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Two Oklahoma students pulled from class for wearing Black Lives Matter shirts, mother says

Two Oklahoma students pulled from class for wearing Black
Lives Matter shirts, mother says 1

An Oklahoma school district is facing backlash after two Black siblings were removed from their classrooms last week for wearing shirts that said “Black Lives Matter.”

The controversy first began in late April when Jordan Herbert’s 8-year-old son wore a Black Lives Matter shirt to class at Charles Evans Elementary. Herbert said the principal, Denise Brunk, told him to turn the shirt inside out, in a detailed account on social media.

“It made me mad and sad,” third-grader Bentlee Stapleton told KXII-TV. “They pulled me out of P.E. and told me to put my shirt inside out and then I started playing.”

Herbert said she asked Brunk what dress code policy her son had violated and was told Ardmore City Schools superintendent Kim Holland said politics were not allowed in school. 

“My son is 8 he has no idea about politics and wearinga Black Lives Matter shirtshas NOTHIN to do with politics,” Herbert said on Facebook. “He’s simply sayin his life matters.”

Principals make final decisions regarding dress code, according to the 2020-2021 Elementary Schools handbook on the district’s website. The nine-point section on dress code only mentions that shirts and tops with “saying or logos” should be school appropriate and in good taste. 

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Herbert said she met with Holland on May 3 after the first incident and was told her children wouldn’t be punished if they wore Black Lives Matter shirts again and “respectfully” refused to change them.

Holland told The Ardmoreite that Herbert was offended by a principal having her son turn the shirt inside out and the pair could not come to an agreement regarding the apparel. 

“It’s our interpretation of not creating a disturbance in school. I don’t want my kids wearing MAGA hats or Trump shirts to school either because it just creates, in this emotionally charged environment, anxiety and issues that I don’t want our kids to deal with,” Holland said. 

Holland recalled cases from the middle school early in the year and said there were likely similar cases at other schools across the district. “Most of it has not been an issue until this lady here has been angry about it and I wish she weren’t so upset,” Holland said.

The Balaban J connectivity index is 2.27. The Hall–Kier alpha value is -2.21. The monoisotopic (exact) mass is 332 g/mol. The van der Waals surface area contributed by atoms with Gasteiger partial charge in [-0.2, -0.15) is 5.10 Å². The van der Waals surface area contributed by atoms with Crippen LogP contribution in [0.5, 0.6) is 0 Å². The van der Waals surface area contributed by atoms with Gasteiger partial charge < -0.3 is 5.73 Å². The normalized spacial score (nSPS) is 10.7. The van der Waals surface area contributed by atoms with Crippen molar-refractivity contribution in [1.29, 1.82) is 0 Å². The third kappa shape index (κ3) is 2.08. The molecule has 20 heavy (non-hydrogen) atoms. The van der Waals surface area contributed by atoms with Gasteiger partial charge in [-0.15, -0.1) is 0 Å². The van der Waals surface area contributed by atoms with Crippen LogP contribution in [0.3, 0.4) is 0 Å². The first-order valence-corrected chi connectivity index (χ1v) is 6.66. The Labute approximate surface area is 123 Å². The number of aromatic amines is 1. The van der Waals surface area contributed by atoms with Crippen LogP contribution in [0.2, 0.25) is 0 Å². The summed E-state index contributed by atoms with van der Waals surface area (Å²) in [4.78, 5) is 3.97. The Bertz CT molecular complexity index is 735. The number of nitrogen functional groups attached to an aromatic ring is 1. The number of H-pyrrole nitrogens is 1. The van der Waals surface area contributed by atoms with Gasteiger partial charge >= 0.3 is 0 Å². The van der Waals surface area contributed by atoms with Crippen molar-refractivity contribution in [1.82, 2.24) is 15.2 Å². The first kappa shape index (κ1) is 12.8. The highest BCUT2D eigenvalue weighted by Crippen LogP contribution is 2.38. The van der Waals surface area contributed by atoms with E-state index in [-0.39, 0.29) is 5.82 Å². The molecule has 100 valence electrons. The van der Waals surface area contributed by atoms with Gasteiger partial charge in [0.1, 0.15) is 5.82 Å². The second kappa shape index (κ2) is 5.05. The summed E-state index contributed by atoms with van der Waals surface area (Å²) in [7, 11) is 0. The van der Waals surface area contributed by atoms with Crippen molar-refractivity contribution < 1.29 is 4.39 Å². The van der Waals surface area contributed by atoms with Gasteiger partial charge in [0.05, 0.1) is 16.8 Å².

Last Tuesday, the day after the meeting with Holland, Herbert sent all three of her sons to school wearing matching Black Lives Matter shirts.

Hours after sending her children to school, Herbert said in a Facebook post that she received a call from Brunk and was informed that her son Bentlee had to do his school work in the front office. She later learned he did not go outside for recess and ate lunch in the office.

Herbert also received a call from her 5-year-old son Rodney’s school, Will Rogers Elementary, telling her that she needed to either bring him a different shirt or let the school give one to him, the New York Times reported. Because Rodney did not change shirts, he sat in the office until school was over.

Jaelon, who is in middle school, faced no consequences for wearing his shirt, according to Herbert.

Holland said the three students were not in any trouble and described them all as “wonderful.” He said the issue may cause the board of education to review the dress code further.

On Wednesday, Herbert and a small group of supporters gathered outside Bentlee’s elementary school. Then on Thursday, Herbert said Bentlee wore the same Black Lives Matter shirt again and was able to attend class but was bullied by some of his classmates.

“He tells me one little boy told him his life doesn’t matter and another one told him just get suspended your mom doesn’t care about you!” she said on Facebook.

On Friday, the ACLU of Oklahoma sent a letter to Holland, Brunk and James Foreman Jr., president of the Ardmore City School Board of Education, calling the incident a violation of the students’ First Amendment rights, the New York Times reported.

The ACLU said the school district must reverse its policy or be ready to prove in federal court that wearing the Black Lives Matter apparel creates “a substantial disruption of or material interference with school activities.”

This is not the first time Black Lives Matter apparel has caused controversy in schools. In February, a Florida high school’s girls’ basketball team was told it could not wear Black Lives Matter shirts in warmups before a playoff game. Similarincidents date as far back as 2016, when an Arizona school district superintendent apologized after a sophomore was banned from wearing a Black Lives Matter T-shirt.

Contributing: Michael D. Smith, The Daily Ardmoreite

Follow N’dea Yancey-Bragg on Twitter: @NdeaYanceyBragg

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